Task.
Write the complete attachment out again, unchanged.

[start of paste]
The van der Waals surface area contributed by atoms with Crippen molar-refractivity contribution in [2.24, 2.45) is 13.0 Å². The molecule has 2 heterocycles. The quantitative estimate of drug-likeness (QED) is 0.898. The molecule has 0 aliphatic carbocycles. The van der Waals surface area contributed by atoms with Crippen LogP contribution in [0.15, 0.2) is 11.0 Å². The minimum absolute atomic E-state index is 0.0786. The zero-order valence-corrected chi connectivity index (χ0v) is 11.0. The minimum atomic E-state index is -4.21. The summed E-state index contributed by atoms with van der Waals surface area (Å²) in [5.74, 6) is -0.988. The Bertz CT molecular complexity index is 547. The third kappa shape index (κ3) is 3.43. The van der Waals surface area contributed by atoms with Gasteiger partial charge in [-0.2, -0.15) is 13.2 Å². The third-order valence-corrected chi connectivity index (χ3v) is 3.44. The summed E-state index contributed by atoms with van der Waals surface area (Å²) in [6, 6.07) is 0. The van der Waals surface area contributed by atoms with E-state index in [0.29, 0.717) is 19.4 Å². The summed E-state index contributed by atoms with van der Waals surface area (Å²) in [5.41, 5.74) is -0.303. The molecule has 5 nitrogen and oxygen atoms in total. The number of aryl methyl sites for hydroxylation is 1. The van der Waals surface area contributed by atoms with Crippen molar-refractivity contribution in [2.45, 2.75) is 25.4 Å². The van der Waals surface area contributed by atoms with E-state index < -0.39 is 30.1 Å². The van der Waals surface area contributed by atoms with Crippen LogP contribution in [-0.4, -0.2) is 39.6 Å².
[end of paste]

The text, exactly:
The van der Waals surface area contributed by atoms with Crippen molar-refractivity contribution in [2.24, 2.45) is 13.0 Å². The molecule has 2 heterocycles. The quantitative estimate of drug-likeness (QED) is 0.898. The molecule has 0 aliphatic carbocycles. The van der Waals surface area contributed by atoms with Crippen LogP contribution in [0.15, 0.2) is 11.0 Å². The minimum absolute atomic E-state index is 0.0786. The zero-order valence-corrected chi connectivity index (χ0v) is 11.0. The minimum atomic E-state index is -4.21. The summed E-state index contributed by atoms with van der Waals surface area (Å²) in [5.74, 6) is -0.988. The Bertz CT molecular complexity index is 547. The third kappa shape index (κ3) is 3.43. The van der Waals surface area contributed by atoms with Gasteiger partial charge in [-0.2, -0.15) is 13.2 Å². The third-order valence-corrected chi connectivity index (χ3v) is 3.44. The summed E-state index contributed by atoms with van der Waals surface area (Å²) in [6, 6.07) is 0. The van der Waals surface area contributed by atoms with E-state index in [0.29, 0.717) is 19.4 Å². The summed E-state index contributed by atoms with van der Waals surface area (Å²) in [5.41, 5.74) is -0.303. The molecule has 5 nitrogen and oxygen atoms in total. The number of aryl methyl sites for hydroxylation is 1. The van der Waals surface area contributed by atoms with Crippen molar-refractivity contribution in [2.45, 2.75) is 25.4 Å². The van der Waals surface area contributed by atoms with E-state index < -0.39 is 30.1 Å². The van der Waals surface area contributed by atoms with Crippen LogP contribution in [-0.4, -0.2) is 39.6 Å².